Last year the ATO received over 81,000 scams reports, with more than $2.4 million being paid to scammers and almost 10,000 people providing their personal information. Ms Anderson says that while the ATO will act on reports, the best way to stop the scammers is for the whole community to protect themselves and others, especially the elderly and people who are isolated.

Ms Anderson has some key tips for staying safe this tax time. “Anyone can be a target but you can reduce your chances of being a victim by following some simple steps:

  • Know your tax affairs – you can log into myGov to check your tax affairs at any time, or you can contact your tax agent or the ATO;
  • Guard your personal and financial information – be careful when clicking on links, downloading files or opening attachments. Only give your personal information to people you trust, and try not to share it on social media;
  • If you are unsure about whether a call, text message or email is genuine, don’t reply. Call the ATO on 1800 008 540;
  • Talk to your family and friends about scams. And if you or someone you know has fallen victim to a tax related scam, call the ATO as soon as you can;

“We encourage everyone to play their part in stopping scammers by reporting them to our scam line. Your reports help us refine our approach to dealing with scams, which in turn protects the Australian community.”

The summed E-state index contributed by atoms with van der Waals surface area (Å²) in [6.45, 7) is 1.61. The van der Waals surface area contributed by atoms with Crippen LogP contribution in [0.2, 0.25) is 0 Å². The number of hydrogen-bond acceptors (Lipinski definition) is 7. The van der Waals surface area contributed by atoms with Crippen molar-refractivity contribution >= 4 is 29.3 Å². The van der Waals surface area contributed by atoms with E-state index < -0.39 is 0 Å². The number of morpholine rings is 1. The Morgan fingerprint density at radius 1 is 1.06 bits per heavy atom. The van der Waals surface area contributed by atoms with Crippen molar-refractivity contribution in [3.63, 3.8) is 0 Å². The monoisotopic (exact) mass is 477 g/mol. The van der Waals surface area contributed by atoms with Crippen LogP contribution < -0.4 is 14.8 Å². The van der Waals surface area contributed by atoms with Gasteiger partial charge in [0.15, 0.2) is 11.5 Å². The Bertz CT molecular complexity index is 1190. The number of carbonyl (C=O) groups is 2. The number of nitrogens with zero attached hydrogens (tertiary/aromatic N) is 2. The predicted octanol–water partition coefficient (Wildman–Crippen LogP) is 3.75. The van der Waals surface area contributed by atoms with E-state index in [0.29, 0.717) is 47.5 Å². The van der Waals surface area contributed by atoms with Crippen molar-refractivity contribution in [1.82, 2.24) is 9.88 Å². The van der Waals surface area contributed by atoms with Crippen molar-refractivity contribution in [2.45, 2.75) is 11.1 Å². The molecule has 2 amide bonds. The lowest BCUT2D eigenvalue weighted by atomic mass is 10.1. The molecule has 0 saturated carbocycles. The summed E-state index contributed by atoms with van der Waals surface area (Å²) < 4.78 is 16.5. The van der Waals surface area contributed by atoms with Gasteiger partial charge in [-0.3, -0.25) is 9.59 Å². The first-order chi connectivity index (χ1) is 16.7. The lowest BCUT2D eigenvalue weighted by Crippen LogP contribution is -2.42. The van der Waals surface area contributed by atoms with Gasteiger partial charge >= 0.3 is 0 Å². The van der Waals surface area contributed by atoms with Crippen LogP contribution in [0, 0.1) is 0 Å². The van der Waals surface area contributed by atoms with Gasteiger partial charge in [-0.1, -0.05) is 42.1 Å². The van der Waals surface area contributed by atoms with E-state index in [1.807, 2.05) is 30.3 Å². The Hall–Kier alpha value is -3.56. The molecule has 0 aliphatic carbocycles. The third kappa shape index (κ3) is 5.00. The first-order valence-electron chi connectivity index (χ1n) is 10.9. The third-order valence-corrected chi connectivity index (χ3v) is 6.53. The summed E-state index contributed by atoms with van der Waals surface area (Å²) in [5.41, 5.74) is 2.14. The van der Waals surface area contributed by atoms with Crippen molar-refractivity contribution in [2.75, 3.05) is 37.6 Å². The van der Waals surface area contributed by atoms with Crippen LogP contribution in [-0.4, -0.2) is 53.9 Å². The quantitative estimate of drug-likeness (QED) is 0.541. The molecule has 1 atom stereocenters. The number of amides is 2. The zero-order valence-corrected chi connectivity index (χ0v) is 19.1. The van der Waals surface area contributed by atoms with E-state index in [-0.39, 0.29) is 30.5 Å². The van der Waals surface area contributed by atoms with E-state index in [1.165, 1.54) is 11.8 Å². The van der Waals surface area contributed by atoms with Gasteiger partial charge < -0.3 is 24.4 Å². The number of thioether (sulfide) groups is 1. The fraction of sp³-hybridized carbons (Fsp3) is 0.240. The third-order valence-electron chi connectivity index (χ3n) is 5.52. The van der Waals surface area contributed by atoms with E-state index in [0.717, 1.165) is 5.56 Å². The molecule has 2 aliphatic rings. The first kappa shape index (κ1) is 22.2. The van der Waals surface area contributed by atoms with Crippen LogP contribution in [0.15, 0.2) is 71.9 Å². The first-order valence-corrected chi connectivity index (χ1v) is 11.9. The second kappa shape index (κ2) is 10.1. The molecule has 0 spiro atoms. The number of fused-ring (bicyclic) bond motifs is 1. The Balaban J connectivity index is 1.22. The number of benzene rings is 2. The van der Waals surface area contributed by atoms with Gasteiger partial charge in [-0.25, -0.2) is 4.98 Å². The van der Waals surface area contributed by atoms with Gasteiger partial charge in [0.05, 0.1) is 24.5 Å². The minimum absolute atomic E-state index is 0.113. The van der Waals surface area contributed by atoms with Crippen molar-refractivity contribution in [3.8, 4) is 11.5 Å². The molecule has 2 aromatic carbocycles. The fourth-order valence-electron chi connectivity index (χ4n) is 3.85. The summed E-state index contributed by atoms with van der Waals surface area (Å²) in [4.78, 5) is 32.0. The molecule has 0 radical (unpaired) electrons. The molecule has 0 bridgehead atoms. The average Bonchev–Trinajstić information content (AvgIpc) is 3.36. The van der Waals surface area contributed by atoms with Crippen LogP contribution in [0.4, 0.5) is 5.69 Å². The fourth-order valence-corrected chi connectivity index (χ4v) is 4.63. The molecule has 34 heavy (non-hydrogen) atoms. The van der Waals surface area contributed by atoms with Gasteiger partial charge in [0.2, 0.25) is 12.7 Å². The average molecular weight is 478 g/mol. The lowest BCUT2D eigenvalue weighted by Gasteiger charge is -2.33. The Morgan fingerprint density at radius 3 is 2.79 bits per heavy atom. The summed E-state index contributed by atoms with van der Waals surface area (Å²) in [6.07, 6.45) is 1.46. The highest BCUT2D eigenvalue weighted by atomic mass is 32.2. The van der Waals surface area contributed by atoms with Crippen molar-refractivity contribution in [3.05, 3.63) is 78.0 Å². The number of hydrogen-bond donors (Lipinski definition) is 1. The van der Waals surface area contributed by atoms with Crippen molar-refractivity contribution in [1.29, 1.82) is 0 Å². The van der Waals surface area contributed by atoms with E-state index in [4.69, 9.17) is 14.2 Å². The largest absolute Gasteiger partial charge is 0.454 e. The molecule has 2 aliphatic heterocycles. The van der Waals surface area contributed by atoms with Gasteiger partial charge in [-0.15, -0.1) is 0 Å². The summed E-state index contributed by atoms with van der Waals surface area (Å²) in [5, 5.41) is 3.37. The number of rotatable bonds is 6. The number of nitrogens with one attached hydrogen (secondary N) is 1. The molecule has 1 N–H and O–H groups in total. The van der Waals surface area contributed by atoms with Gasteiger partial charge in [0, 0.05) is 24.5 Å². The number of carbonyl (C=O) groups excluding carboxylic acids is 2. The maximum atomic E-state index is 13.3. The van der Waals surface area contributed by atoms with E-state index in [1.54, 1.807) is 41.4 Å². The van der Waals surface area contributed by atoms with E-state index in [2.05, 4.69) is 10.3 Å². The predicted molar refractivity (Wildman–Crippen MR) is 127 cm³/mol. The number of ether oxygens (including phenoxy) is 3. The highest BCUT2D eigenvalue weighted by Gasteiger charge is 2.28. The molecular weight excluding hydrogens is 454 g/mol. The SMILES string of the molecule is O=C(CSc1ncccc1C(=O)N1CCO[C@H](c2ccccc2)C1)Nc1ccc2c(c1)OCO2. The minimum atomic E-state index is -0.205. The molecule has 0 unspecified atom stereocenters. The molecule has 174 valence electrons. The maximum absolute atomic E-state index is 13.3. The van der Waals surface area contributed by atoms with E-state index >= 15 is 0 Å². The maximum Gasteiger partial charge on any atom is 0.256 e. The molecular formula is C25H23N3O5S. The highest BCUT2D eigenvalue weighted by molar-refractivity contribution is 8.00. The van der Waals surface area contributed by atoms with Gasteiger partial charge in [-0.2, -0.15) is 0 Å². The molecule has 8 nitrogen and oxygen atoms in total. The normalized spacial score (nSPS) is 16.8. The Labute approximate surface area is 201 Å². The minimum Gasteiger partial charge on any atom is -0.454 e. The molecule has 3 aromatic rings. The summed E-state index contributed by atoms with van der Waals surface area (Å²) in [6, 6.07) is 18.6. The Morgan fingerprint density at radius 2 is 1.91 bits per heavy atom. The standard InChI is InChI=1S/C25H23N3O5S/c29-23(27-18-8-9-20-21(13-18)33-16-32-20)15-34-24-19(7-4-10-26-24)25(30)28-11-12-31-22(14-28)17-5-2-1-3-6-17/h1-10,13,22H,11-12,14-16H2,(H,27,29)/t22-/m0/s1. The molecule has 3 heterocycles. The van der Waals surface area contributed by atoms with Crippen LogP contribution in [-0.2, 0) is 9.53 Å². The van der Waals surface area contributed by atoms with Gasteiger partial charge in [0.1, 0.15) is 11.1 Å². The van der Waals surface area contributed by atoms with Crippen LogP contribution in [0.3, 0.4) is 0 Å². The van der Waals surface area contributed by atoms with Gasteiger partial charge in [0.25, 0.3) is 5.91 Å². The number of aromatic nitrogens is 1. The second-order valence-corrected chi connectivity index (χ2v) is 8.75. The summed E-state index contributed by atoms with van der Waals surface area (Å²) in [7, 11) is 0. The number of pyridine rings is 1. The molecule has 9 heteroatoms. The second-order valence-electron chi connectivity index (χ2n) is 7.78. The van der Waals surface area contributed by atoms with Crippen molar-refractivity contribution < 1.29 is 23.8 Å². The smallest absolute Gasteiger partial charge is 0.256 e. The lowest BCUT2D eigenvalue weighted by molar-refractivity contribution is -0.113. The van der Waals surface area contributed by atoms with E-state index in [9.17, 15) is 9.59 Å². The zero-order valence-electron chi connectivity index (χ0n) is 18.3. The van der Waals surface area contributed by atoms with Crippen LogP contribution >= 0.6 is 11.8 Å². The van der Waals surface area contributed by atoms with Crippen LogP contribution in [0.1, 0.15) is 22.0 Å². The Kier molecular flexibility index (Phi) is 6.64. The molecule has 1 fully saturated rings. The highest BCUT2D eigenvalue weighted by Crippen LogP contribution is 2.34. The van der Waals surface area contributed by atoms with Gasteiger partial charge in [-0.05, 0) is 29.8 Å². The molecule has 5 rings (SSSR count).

The ATO’s dedicated scams line is 1800 008 540.

Further information on how to protect yourself is available at Link

Are you a risk to yourself? Take our scams quiz to find out – Link

Five simple ways to protect your family and friends from identity crimes

Know what to protect

Personal information that could be used by scammers to impersonate someone can include their full name, date of birth, current address, bank account numbers, credit card details, tax file number, drivers licence or passport details, and any passwords.

Remind them to keep their personal information safe and secure

If personal information is stolen it can be very difficult to get back. It’s best to store things like a tax file number or birth certificate somewhere safe and secure – don’t carry it around in a wallet or handbag or saved on a phone. Keep your passwords in a safe place and keep your virus protection current.

Warn them if they share too much on social media

Scammers can use information published on social networking sites to steal identities. If you see someone sharing personal information online, remind them that they could be putting themselves at risk of targeted attacks. It’s also a good idea to make sure profiles are set to private, and to be cautious about which friend requests to accept.

Be suspicious of requests for personal information

If you notice that your family and friends have received a request for their personal information, tell them to treat the request with caution. Scammers can be believable and will sometimes quote personal information to sound authentic, so if you hear that someone is asking for personal information, consider the possibility that it may be a scam. To check if a call, email, SMS is from the ATO call us on 1800 008 540 to confirm.

Know legitimate ways to make payments

Scammers may use threatening tactics to trick their victims into paying false debts in pre-paid gift cards or by sending money to non-ATO bank accounts. To check that a payment method is legitimate, visit